I’m going to throw the concept of the clave into the mix. Clave (or key) has it’s roots in african music, but is most well known in latin american music in the son clave or rhumba clave. These are repeating subdivisions of a duple or triple based meter (generally 2 bars of 2/4 or 6/8) that form the rhythmic foundation of popular cuban dance rhythms like the mambo, rhumba, son, songo, timba, etc. The clave serves as a framework for the rest of the instruments to hang from and syncopate rhythmically.
It can also serve as a pivot for subdivision modulation between duple or triple, as demonstrated here by Horatio Hernandez:
And if that’s too didactic for you, check this video of him solo on the kit, maintaining the rhumba clave on his left foot almost continuously through various subdivisions, permutations, and choppy nuttiness on top. Left foot clave starts around a minute in and warning, the is at a drummers festival so it gets pretty showy:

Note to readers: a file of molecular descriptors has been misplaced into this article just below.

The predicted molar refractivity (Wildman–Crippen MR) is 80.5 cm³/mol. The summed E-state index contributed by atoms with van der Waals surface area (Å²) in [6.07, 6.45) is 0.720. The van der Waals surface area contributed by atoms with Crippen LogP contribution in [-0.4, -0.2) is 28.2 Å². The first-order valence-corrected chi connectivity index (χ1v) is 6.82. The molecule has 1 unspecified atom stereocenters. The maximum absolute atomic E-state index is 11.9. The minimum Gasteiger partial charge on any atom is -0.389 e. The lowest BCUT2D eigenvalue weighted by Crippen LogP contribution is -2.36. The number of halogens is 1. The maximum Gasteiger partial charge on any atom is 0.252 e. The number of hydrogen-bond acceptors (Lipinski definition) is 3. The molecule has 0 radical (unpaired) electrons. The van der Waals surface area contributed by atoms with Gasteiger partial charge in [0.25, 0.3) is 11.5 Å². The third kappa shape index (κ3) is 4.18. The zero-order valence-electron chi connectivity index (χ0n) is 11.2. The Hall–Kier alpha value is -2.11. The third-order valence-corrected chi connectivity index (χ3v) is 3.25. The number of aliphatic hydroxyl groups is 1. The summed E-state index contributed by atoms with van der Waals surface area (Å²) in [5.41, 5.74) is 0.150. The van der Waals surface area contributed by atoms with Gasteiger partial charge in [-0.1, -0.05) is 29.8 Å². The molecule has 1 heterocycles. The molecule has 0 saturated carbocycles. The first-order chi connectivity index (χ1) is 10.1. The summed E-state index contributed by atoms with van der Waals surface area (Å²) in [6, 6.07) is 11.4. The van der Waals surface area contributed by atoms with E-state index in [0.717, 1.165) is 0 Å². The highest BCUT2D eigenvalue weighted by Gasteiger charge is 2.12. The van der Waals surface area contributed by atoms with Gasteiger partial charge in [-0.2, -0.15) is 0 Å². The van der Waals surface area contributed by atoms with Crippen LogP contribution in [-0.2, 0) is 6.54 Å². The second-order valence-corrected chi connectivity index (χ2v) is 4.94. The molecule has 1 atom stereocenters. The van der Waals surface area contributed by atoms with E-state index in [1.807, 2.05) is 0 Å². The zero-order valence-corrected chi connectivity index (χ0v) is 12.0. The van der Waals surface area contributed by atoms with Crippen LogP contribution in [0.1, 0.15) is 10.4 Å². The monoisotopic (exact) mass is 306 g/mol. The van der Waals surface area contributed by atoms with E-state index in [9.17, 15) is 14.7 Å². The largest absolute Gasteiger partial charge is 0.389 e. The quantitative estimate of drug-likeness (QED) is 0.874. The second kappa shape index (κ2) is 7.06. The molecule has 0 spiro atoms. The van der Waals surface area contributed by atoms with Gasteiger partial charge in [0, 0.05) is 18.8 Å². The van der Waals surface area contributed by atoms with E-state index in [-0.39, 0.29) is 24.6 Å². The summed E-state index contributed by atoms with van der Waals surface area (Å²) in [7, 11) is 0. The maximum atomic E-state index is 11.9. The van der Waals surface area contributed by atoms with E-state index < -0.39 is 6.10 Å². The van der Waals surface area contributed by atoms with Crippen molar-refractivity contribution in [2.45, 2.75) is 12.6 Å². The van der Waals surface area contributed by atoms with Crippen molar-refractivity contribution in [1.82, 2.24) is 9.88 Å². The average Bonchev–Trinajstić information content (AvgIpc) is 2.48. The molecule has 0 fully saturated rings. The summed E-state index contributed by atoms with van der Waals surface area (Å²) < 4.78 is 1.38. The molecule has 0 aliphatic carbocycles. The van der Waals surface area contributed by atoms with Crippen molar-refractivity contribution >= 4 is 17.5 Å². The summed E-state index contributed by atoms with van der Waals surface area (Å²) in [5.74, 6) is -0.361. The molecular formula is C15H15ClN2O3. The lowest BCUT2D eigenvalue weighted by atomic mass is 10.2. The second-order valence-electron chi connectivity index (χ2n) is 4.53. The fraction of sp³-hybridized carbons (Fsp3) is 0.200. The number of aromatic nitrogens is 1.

I find as I grow older that I’m less interested in chop-heavy, count the numbers heavy prog or math music (as has been mentioned by earlier posters). The most interesting odd signature (or perhaps non-duple) music is that which has an inherent groove that you can feel and potentially dance to (or at least allows you to entrain, even if bodily motion ain’t your thing).
A clave can serve to anchor the groove and your orientation within the meter. To wit, check out this Mehldau trio recording of All the Things You Are in 7/8:
the clave here is 4+4+3+3, and you can hear it anchoring all of the phrasing, solos, etc. throughout the tune.
Once you practice a particular meter/clave enough, you can begin to feel that underlying rhythm, stop counting, and start really playing in the meter, be it 4/4 or 11/16.
And for some gratuitous and showy both extreme mathy-ness and feel in one song, the Bad Plus is a bit of a guilty pleasure: